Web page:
"The democratic revolution is a bourgeois revolution. The slogan of a Black Redistribution, or “land and liberty”—this most widespread slogan of the peasant masses, down trodden and ignorant, yet passionately yearning for light and happiness—is a bourgeois slogan. But we Marxists should know that there is not, nor can there be, any other path to real freedom for the proletariat and the peasantry, than the path of bourgeois freedom and bourgeois progress. We must not forget that there is not, nor can there be, at the present time, any other means of bringing Socialism nearer, than complete political liberty, than a democratic republic, than the revolutionary-democratic dictatorship of the proletariat and the peasantry."

In an article called "The Revolutionary-Democratic Dictatorship of the Proletariat and the Peasantry", Lenin even stated : "No, comrades, a thousand times no! Have no fear of sullying yourselves by most energetic halting-at-nothing participation in a republican revolution together with the revolutionary bourgeois democrats." On that account, the realisation of the Bolsheviks' minimum programme was bound up with the building of a "republic"[2]. This republic was an intermediate stage in the revolutionary process, as Lenin clearly explained:

One must have a schoolboy's conception of history to imagine the thing without "leaps", to see it as something in the shape of a straight line moving slowly and steadily upwards: first, it will be the turn of the liberal big bourgeoisie - minor concessions from the autocracy; then of the revolutionary petty bourgeoisie - the democratic republic; and finally of the proletariat - the socialist revolution.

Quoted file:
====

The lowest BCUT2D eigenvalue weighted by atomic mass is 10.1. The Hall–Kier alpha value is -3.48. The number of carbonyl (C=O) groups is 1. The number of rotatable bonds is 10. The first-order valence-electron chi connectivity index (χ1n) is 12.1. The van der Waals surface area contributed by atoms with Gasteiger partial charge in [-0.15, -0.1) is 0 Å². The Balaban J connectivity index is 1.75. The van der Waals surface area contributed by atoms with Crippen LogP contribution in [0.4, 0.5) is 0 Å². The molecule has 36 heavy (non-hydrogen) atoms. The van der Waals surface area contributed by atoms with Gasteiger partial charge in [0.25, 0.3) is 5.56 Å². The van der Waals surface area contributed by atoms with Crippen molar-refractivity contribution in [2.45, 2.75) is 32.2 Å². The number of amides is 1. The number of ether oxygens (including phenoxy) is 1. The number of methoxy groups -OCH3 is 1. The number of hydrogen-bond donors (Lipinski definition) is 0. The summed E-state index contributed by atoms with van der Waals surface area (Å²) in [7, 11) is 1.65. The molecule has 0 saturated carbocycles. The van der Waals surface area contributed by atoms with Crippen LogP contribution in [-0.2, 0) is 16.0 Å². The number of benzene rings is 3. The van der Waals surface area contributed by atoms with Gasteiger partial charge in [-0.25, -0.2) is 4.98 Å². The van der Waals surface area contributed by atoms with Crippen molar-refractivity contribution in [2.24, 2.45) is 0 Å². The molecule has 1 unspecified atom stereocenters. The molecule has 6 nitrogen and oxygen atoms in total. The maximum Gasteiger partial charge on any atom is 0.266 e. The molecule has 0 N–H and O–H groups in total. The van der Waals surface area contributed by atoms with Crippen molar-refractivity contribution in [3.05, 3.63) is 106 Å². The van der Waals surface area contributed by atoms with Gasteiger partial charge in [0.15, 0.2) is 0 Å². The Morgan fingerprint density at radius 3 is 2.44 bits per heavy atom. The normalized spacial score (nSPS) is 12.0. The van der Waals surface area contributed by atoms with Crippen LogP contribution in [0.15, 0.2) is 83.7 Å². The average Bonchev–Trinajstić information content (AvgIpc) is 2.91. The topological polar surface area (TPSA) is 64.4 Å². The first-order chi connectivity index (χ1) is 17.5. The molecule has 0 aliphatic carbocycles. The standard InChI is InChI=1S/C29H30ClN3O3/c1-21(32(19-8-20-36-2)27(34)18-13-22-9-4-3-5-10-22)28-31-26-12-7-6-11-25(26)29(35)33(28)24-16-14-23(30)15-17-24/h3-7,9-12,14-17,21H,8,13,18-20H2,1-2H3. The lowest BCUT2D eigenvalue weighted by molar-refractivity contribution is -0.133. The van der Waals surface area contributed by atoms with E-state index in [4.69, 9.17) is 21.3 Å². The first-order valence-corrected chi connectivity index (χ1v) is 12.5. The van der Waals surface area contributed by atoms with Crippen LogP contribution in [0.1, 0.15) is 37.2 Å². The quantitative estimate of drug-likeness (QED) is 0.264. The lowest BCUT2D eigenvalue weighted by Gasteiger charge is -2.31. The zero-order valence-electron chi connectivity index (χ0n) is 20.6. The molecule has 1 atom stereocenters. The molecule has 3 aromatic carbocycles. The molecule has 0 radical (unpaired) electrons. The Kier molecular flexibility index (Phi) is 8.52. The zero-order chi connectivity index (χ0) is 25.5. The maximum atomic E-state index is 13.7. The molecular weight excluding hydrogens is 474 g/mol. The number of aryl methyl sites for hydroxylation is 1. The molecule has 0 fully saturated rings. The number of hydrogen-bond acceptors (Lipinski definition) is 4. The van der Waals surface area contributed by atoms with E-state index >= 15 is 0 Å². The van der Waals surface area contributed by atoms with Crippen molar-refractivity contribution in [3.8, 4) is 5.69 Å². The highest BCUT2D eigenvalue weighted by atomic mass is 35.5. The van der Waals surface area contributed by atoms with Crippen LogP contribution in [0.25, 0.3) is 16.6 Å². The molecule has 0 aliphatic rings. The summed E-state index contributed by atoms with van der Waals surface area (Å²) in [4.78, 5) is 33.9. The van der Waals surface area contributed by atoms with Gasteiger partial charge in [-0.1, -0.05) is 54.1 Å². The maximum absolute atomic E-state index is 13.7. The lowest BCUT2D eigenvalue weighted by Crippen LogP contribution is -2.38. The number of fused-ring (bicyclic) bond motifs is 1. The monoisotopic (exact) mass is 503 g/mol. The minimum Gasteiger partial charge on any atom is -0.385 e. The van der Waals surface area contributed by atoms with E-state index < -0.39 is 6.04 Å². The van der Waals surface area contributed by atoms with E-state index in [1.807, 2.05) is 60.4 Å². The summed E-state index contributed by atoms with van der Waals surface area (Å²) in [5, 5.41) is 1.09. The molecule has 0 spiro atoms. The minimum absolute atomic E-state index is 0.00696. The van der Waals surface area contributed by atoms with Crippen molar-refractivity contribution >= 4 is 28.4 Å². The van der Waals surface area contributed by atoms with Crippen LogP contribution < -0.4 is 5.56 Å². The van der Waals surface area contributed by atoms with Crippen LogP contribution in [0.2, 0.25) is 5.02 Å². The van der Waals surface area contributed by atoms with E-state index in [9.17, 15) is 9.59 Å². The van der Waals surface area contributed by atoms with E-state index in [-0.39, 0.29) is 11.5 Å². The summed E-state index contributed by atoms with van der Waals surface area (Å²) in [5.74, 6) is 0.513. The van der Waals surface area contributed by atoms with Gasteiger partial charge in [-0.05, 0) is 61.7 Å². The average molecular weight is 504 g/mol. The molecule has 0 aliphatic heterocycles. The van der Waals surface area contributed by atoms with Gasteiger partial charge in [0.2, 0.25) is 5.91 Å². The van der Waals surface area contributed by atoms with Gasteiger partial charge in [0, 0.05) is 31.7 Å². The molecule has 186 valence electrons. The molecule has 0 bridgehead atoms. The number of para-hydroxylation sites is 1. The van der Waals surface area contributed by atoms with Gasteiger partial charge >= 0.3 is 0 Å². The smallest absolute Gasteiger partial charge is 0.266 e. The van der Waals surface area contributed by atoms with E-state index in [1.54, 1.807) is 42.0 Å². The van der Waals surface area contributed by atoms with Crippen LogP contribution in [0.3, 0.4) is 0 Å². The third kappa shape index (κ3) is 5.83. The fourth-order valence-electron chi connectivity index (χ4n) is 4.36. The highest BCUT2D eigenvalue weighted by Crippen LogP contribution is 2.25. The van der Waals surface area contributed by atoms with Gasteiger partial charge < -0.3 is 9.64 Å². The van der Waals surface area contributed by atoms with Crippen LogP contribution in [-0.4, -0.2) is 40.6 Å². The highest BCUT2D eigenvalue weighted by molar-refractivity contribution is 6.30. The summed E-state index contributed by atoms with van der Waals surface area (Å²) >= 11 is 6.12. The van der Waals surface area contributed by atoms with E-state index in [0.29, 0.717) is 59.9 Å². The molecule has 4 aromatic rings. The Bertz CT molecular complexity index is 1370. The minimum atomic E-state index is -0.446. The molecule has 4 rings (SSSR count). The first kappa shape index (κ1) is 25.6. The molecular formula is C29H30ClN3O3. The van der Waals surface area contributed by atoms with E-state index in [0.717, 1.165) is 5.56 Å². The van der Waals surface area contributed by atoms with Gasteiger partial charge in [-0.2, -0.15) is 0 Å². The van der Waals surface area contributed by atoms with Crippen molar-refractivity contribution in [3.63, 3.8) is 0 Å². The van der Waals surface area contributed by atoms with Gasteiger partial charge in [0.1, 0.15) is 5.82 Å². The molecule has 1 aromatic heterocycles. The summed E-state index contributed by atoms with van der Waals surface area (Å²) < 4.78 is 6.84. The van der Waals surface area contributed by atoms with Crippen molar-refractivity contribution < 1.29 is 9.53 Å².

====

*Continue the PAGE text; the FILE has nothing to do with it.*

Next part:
The "turn" of the revolutionary petty bourgeoisie was precisely the intermediate stage, the republic, the revolutionary-democratic dictatorship of the proletariat and the peasantry.


2. Trotsky's Permanent revolution.

Trotsky responded in a 1906 paper called Results and Prospects. He was convinced that if the proletariat took part in some kind of provisional government, the bourgeoisie would also resist to the minimum programme, and therefore the proletariat would have no other choice but to deepen the revolutionary process towards socialism:

The working class cannot preserve the democratic character of its dictatorship without refraining from overstepping the limits of its democratic programme. Any illusions on this point would be fatal. They would compromise Social Democracy from the very start.

Trotsky supposed that the peasantry was not sufficiently independant, that, in a way, it was not possible to rely on the peasantry as a whole. As soon as the proletariat takes power, a part of the peasantry would oppose the social-democrat reforms, and therefore the peasantry would look either in the direction of the bourgeoisie, or in the direction of the proletariat.

"From the very first moment after its taking power, the proletariat will have to find support in the antagonisms between the village poor and village rich, between the agricultural proletariat and the agricultural bourgeoisie [...] The primitiveness of the peasantry turns its hostile face towards the proletariat."